# Chatbot math/Bard/24.02/Teaching the discrete Fourier transform to beginners

## Asking Bard for ideas on introducing the discrete fourier transform at the most elementary level

[edit | edit source]What astonishes me about this conversation with Bard was the vagueness of my question. Bard not only seems to understand exactly what I wanted, but went out of his/her/their way to accommodate me. My guess is that the humans who created Bard shared my love of mathematics as they fine-tuned Bard before it went public. Guy vandegrift (discuss • contribs) 23:39, 1 February 2024 (UTC)

MY QUESTION:

**A fundamental formula establishing the discrete fourier transform is a relationship about the sum of exponentials raised to a complex number. I want to do this with sine waves only and need the corresponding identity for sin(nx/N) sin(mx/N). Can you help me?**

BARD'S RESPONSE:

You're on the right track! While the full discrete Fourier Transform uses complex exponentials, you can indeed derive an identity involving sines that captures the essence of its connection to sums of sines. Here's the derivation:

**Starting Point:**

We want to analyze the product of two sine waves with frequencies `m`

and `n`

, scaled by the period `N`

and represented by complex exponentials with imaginary unit `i`

:

`sin(mx/N) sin(nx/N) = (e^(imπx/N) - e^(-imπx/N)) / 2i * (e^(inπx/N) - e^(-inπx/N)) / 2i`

**Simplifying:**

Using the product-to-sum and Euler's identities, we can expand and rearrange terms:

```
= (e^(i(m+n)πx/N) + e^(i(m-n)πx/N) - e^(-i(m+n)πx/N) - e^(-i(m-n)πx/N)) / (4 * 2^2)
= (cos((m+n)πx/N) + i sin((m+n)πx/N) + cos((m-n)πx/N) - i sin((m-n)πx/N)) / 16
```

**Extracting Sines:**

Taking the real and imaginary parts separately, we obtain the identities for sines:

**Real part:**

`cos((m+n)πx/N) cos((m-n)πx/N) / 8 = (sin(nx/N) sin(mx/N) + sin((m+2n)πx/N) sin((m-2n)πx/N)) / 4`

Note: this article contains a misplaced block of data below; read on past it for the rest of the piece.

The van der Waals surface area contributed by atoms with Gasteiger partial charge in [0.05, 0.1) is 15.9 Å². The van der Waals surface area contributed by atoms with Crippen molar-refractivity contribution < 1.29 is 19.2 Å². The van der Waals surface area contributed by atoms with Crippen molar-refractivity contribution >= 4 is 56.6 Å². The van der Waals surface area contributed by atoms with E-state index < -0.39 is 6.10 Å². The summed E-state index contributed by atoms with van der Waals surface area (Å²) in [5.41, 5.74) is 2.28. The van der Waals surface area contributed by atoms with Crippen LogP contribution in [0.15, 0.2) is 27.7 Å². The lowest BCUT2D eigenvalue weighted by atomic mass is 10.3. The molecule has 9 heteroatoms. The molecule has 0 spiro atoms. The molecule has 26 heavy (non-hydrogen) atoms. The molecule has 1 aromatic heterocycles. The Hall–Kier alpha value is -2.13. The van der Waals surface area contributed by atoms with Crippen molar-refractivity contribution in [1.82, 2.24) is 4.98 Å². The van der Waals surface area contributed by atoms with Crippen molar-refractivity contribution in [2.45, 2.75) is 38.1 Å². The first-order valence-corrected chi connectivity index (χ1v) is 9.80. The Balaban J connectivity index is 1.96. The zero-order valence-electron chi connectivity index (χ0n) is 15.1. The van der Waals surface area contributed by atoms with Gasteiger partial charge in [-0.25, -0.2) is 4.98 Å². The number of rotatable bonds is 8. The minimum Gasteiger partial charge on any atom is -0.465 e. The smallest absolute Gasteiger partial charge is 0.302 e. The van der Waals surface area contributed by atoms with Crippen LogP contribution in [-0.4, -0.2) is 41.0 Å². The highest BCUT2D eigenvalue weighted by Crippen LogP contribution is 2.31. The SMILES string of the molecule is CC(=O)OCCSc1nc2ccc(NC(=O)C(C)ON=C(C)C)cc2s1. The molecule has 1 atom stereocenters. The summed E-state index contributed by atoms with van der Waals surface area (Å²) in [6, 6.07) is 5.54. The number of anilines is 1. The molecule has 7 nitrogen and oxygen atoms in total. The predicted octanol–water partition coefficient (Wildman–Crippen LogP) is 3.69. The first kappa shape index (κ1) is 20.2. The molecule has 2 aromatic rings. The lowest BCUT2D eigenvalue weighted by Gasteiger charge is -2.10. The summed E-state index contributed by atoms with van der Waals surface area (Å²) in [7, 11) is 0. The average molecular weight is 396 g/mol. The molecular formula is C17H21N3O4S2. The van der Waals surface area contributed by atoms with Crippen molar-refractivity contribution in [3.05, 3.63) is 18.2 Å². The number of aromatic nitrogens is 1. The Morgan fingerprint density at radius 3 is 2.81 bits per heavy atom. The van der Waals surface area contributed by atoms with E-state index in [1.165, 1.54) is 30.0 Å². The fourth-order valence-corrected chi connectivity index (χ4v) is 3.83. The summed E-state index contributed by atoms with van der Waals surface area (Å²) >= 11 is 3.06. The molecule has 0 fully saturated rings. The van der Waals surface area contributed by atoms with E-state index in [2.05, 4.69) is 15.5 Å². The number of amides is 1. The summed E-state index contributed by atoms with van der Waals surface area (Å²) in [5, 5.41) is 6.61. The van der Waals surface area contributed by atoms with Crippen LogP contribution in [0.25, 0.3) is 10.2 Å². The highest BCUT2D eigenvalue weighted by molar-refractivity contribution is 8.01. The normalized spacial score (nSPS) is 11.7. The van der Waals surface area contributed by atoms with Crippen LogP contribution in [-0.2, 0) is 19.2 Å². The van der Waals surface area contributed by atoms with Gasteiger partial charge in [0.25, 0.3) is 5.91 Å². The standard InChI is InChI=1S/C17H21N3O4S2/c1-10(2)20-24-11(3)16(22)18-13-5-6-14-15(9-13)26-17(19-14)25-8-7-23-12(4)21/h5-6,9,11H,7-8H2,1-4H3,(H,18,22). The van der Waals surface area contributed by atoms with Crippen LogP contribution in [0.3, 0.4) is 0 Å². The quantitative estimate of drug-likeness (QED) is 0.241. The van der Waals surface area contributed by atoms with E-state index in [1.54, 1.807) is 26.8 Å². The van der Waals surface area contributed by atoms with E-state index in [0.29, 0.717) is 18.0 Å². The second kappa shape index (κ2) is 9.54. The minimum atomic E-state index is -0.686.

**Imaginary part:**

`sin((m+n)πx/N) cos((m-n)πx/N) / 8 = (sin(mx/N) cos(nx/N) - sin((m+2n)πx/N) cos((m-2n)πx/N)) / 4`

These identities relate the product of two sines at frequencies `m`

and `n`

to the sum of products of sines at various combinations of those frequencies, all scaled by the period `N`

. This reflects the essence of the discrete Fourier Transform, where a signal composed of various frequencies can be represented as a sum of sine waves.

**Important notes:**

- These identities hold true for integers
`m`

,`n`

, and`N`

, where`N > 0`

. - The terms on the right-hand side represent a convolution in the frequency domain, which is a fundamental concept in signal processing.
- These identities are not directly equivalent to the full discrete Fourier Transform, which uses complex exponentials for more compact representation and efficient computation.

I hope this helps!

###### Question: I know of a convincing plausibility argument for this identity if we use Euler's equation. Is there a corresponding simple image for real-valued functions?

[edit | edit source]BARD'S RESPONSE:

While there isn't a single, direct visual equivalent for the identities involving real-valued functions, there are ways to visualize the concept using multiple interrelated graphs:

**1. Visualization with Phasors:**

- Imagine two sine waves with frequencies
`m`

and`n`

as represented by phasors (rotating arrows) in the complex plane. - Multiplying the phasors geometrically corresponds to adding their angles and scaling the length.
- Visualize the projections of the resulting phasor onto the real and imaginary axes. These projections map to the terms on the right-hand side of the identities.
- Overlaying multiple pairs of phasors and their projections can build intuition for how different frequency combinations contribute to the product.

**2. Time-domain plots:**

- Plot the individual sine waves
`sin(mx/N)`

and`sin(nx/N)`

over time. - Plot the right-hand side of the identities, considering each term separately. These represent sums of sine waves with shifted frequencies.
- Observe how the product oscillates in a way influenced by both individual frequencies and their combinations.
- Animate the plots to see how the product evolves over time and how it relates to the individual components.

**3. Frequency-domain plots:**

- Plot the frequency spectrum of the individual sine waves, showing their amplitude at different frequencies.
- Plot the frequency spectrum of the right-hand side of the identities, which will show peaks at various combinations of the original frequencies.
- This demonstrates how the product distributes its energy across different frequency components.

**4. Convolution visualization:**

- Represent the individual sine waves by their "impulse responses" in the frequency domain (functions with peaks at their corresponding frequencies).
- Convolve these functions graphically or computationally. The result will resemble the frequency spectrum of the product.
- This visually depicts how the convolution operation in the frequency domain relates to the product in the time domain.

Remember, these are not perfect substitutes for the complex-valued identities, but they can provide an intuitive understanding of the underlying concepts when combined with mathematical reasoning and experimentation.